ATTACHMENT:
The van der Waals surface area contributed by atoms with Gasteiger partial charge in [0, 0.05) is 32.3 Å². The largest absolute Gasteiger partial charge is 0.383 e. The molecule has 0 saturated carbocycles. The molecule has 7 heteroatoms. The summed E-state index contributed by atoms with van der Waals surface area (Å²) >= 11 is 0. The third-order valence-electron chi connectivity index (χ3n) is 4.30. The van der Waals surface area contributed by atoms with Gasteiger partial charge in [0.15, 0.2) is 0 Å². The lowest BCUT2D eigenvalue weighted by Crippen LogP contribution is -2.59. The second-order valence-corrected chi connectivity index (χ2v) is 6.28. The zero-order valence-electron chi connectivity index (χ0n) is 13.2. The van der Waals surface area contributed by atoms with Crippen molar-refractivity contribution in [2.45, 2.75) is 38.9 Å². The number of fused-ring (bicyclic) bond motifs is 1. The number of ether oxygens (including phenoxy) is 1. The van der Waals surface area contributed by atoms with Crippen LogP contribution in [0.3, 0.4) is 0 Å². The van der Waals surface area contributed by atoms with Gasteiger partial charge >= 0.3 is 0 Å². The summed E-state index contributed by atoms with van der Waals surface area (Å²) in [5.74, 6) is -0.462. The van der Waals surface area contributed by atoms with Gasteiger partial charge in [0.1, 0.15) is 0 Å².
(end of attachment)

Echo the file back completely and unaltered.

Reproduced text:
The van der Waals surface area contributed by atoms with Gasteiger partial charge in [0, 0.05) is 32.3 Å². The largest absolute Gasteiger partial charge is 0.383 e. The molecule has 0 saturated carbocycles. The molecule has 7 heteroatoms. The summed E-state index contributed by atoms with van der Waals surface area (Å²) >= 11 is 0. The third-order valence-electron chi connectivity index (χ3n) is 4.30. The van der Waals surface area contributed by atoms with Gasteiger partial charge in [0.15, 0.2) is 0 Å². The lowest BCUT2D eigenvalue weighted by Crippen LogP contribution is -2.59. The second-order valence-corrected chi connectivity index (χ2v) is 6.28. The zero-order valence-electron chi connectivity index (χ0n) is 13.2. The van der Waals surface area contributed by atoms with Crippen molar-refractivity contribution in [2.45, 2.75) is 38.9 Å². The number of fused-ring (bicyclic) bond motifs is 1. The number of ether oxygens (including phenoxy) is 1. The van der Waals surface area contributed by atoms with Crippen LogP contribution in [0.3, 0.4) is 0 Å². The van der Waals surface area contributed by atoms with Gasteiger partial charge >= 0.3 is 0 Å². The summed E-state index contributed by atoms with van der Waals surface area (Å²) in [5.74, 6) is -0.462. The van der Waals surface area contributed by atoms with Gasteiger partial charge in [0.1, 0.15) is 0 Å².